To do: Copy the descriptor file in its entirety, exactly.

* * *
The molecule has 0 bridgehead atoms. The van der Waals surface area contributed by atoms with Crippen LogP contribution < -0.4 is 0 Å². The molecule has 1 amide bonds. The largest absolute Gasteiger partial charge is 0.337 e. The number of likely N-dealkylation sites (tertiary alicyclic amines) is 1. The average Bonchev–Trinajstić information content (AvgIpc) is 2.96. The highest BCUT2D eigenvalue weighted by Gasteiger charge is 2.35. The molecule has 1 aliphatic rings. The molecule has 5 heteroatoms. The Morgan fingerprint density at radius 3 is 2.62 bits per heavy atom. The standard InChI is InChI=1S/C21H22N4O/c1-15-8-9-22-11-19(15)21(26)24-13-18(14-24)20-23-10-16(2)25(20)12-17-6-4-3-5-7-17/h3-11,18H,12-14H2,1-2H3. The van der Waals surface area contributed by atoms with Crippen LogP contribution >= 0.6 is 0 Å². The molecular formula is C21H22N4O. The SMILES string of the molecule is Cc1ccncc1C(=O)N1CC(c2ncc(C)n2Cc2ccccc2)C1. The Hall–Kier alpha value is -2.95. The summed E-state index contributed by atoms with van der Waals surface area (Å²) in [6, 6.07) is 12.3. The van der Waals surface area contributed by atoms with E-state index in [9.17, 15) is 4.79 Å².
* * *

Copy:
The molecule has 0 bridgehead atoms. The van der Waals surface area contributed by atoms with Crippen LogP contribution < -0.4 is 0 Å². The molecule has 1 amide bonds. The largest absolute Gasteiger partial charge is 0.337 e. The number of likely N-dealkylation sites (tertiary alicyclic amines) is 1. The average Bonchev–Trinajstić information content (AvgIpc) is 2.96. The highest BCUT2D eigenvalue weighted by Gasteiger charge is 2.35. The molecule has 1 aliphatic rings. The molecule has 5 heteroatoms. The Morgan fingerprint density at radius 3 is 2.62 bits per heavy atom. The standard InChI is InChI=1S/C21H22N4O/c1-15-8-9-22-11-19(15)21(26)24-13-18(14-24)20-23-10-16(2)25(20)12-17-6-4-3-5-7-17/h3-11,18H,12-14H2,1-2H3. The van der Waals surface area contributed by atoms with Crippen LogP contribution >= 0.6 is 0 Å². The molecular formula is C21H22N4O. The SMILES string of the molecule is Cc1ccncc1C(=O)N1CC(c2ncc(C)n2Cc2ccccc2)C1. The Hall–Kier alpha value is -2.95. The summed E-state index contributed by atoms with van der Waals surface area (Å²) in [6, 6.07) is 12.3. The van der Waals surface area contributed by atoms with E-state index in [9.17, 15) is 4.79 Å².